Tax is in the news again: paradise papers, offshore investments and our most famous social investors going to extraordinary lengths, via Malta, to do their bit for Lithuanian retail.
In and amongst the tax dodging of the Mrs Brown’s Boys cast, the tax news that has been somewhat over shadowed this week is the release of the statistics for companies raising funds using the Social Investment Tax Relief (SITR). This is the first time the stats on the use of SITR have been published. It’s fair to say that the take up has not been astronomical – 30 deals since 2014 with a total raise of approximately £2.8m. But with a further 120 deals in the pipeline and some fantastic examples of community business using this method, extremely successfully, to date , there is reason to be enthusiastic.
Tax relief. Community benefit. Enthusiasm. They are not exactly the most obvious of bedfellows. Organisations in the social economy invariably wear their payment of tax as credentials of their ethical standards, and rightly. The five biggest co-operatives in the UK pay more in tax than the combined contribution of Amazon, Facebook, Apple, eBay & Starbucks. And yet we think that community businesses should be aware of the relevance of this tax relief. Why?
Well, firstly, tax relief can be an important incentive to invest in new and high-risk enterprises, and many community businesses are exactly this. It’s important that they should not be precluded from accessing this type of capital.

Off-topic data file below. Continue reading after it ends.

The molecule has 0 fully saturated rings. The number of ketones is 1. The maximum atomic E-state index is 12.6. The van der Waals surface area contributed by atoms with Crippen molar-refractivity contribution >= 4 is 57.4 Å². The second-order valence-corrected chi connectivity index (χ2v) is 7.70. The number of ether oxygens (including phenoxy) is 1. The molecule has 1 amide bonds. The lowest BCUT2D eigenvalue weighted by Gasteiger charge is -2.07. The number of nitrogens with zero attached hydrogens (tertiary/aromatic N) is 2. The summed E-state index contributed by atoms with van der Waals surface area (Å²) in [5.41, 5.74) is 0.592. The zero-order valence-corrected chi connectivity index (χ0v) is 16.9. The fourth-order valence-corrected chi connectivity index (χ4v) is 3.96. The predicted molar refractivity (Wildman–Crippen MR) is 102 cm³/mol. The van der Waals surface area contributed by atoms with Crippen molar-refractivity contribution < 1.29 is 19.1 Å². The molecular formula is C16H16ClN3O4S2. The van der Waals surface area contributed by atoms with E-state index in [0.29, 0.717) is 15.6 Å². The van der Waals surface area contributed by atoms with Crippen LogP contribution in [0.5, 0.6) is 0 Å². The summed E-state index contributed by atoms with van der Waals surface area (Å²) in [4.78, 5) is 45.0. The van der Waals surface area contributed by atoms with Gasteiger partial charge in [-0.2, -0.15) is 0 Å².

For many people, social investment – in any form – is still a novel idea, bringing together the apparently polar opposites of share capital and social purpose. Mention of tax reliefs (such as the Enterprise Investment Scheme) would seemingly reinforce confusion about whether a social investment proposition is for public benefit or private gain.
As the name implies, Social Investment Tax Relief incentivises social investment, not investment for private profit:
• SITR is only available for investment in social enterprises.
• SITR defines social enterprises as charities, community interest companies and certain types of community benefit society.
• At the heart of this definition is the requirement that the enterprise has a statutorily defined asset lock; this safeguards against speculative gain by an investor.
All these stipulations ensure the right type of cash, with the right motivation that will align with the social purpose of the community business.
But back to those numbers:
SITR deals raised £2.3m in 2015/16. So it’s drowned by its corporate contemporaries (companies raised £1,888 million of funds via EIS, for example). This reflects the fact that many of the business models of many social enterprises won’t necessarily lend themselves to tax motivated retail investment. Under the right circumstances, however, SITR can be used as a device to unlock the right sort of cash on the right sort of terms.
With 25 deals completed in a year, mostly around £100k, SITR is comparable with the levels of other specialist lenders to the social economy. This will never be a £2bn market. And we should not expect it to be- my expectations are simpler.
Here are the three key changes that could immediately increase the effectiveness and reach of SITR:
1. Government should make the relief 50%, not 30%.
2. A third of applications are being turned down, we need to find out why this is, and raise the acceptance level.
3. Finally the barrier to growth in the SITR market is not deal size, it’s excluded activities. Exclusions on property and rental should be removed. If you are foregoing capital appreciation, there is nothing wrong with tax relief on a socially motivated property investment.
This isn’t about calling for a massive increase in the numbers – but it is about seeing more community businesses getting more money from the right people on the right terms for them. And as ever, I’d be interested on hearing from any community businesses interested in this and how others have used it.